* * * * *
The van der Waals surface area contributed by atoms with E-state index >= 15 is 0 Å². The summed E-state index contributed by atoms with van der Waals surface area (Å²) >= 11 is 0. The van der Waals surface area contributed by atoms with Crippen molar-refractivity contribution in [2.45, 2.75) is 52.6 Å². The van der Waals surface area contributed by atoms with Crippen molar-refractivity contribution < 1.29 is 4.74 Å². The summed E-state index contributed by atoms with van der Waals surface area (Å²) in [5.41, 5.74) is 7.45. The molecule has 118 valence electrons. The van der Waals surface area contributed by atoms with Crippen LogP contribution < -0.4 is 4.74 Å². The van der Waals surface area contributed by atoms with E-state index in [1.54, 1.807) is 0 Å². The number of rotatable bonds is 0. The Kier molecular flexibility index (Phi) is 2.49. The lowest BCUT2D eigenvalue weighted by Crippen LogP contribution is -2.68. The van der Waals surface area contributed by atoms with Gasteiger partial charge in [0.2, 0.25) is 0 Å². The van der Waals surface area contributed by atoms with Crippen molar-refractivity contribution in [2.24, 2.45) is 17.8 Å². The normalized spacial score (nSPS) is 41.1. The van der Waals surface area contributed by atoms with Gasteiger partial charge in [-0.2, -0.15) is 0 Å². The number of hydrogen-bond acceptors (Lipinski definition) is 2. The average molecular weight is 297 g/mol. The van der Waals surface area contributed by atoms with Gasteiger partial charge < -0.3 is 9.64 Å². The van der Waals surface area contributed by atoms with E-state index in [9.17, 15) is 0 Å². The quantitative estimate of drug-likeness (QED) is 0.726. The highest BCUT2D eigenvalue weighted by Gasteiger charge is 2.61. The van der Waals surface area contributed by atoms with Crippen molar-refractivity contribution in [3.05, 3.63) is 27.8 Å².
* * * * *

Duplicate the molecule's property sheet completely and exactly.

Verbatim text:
The van der Waals surface area contributed by atoms with E-state index >= 15 is 0 Å². The summed E-state index contributed by atoms with van der Waals surface area (Å²) >= 11 is 0. The van der Waals surface area contributed by atoms with Crippen molar-refractivity contribution in [2.45, 2.75) is 52.6 Å². The van der Waals surface area contributed by atoms with Crippen molar-refractivity contribution < 1.29 is 4.74 Å². The summed E-state index contributed by atoms with van der Waals surface area (Å²) in [5.41, 5.74) is 7.45. The molecule has 118 valence electrons. The van der Waals surface area contributed by atoms with Crippen LogP contribution < -0.4 is 4.74 Å². The van der Waals surface area contributed by atoms with E-state index in [1.54, 1.807) is 0 Å². The number of rotatable bonds is 0. The Kier molecular flexibility index (Phi) is 2.49. The lowest BCUT2D eigenvalue weighted by Crippen LogP contribution is -2.68. The van der Waals surface area contributed by atoms with Gasteiger partial charge in [0.2, 0.25) is 0 Å². The van der Waals surface area contributed by atoms with Crippen molar-refractivity contribution in [2.24, 2.45) is 17.8 Å². The normalized spacial score (nSPS) is 41.1. The van der Waals surface area contributed by atoms with Gasteiger partial charge in [-0.2, -0.15) is 0 Å². The number of hydrogen-bond acceptors (Lipinski definition) is 2. The average molecular weight is 297 g/mol. The van der Waals surface area contributed by atoms with Gasteiger partial charge < -0.3 is 9.64 Å². The van der Waals surface area contributed by atoms with E-state index in [9.17, 15) is 0 Å². The quantitative estimate of drug-likeness (QED) is 0.726. The highest BCUT2D eigenvalue weighted by Gasteiger charge is 2.61. The van der Waals surface area contributed by atoms with Crippen molar-refractivity contribution in [3.05, 3.63) is 27.8 Å².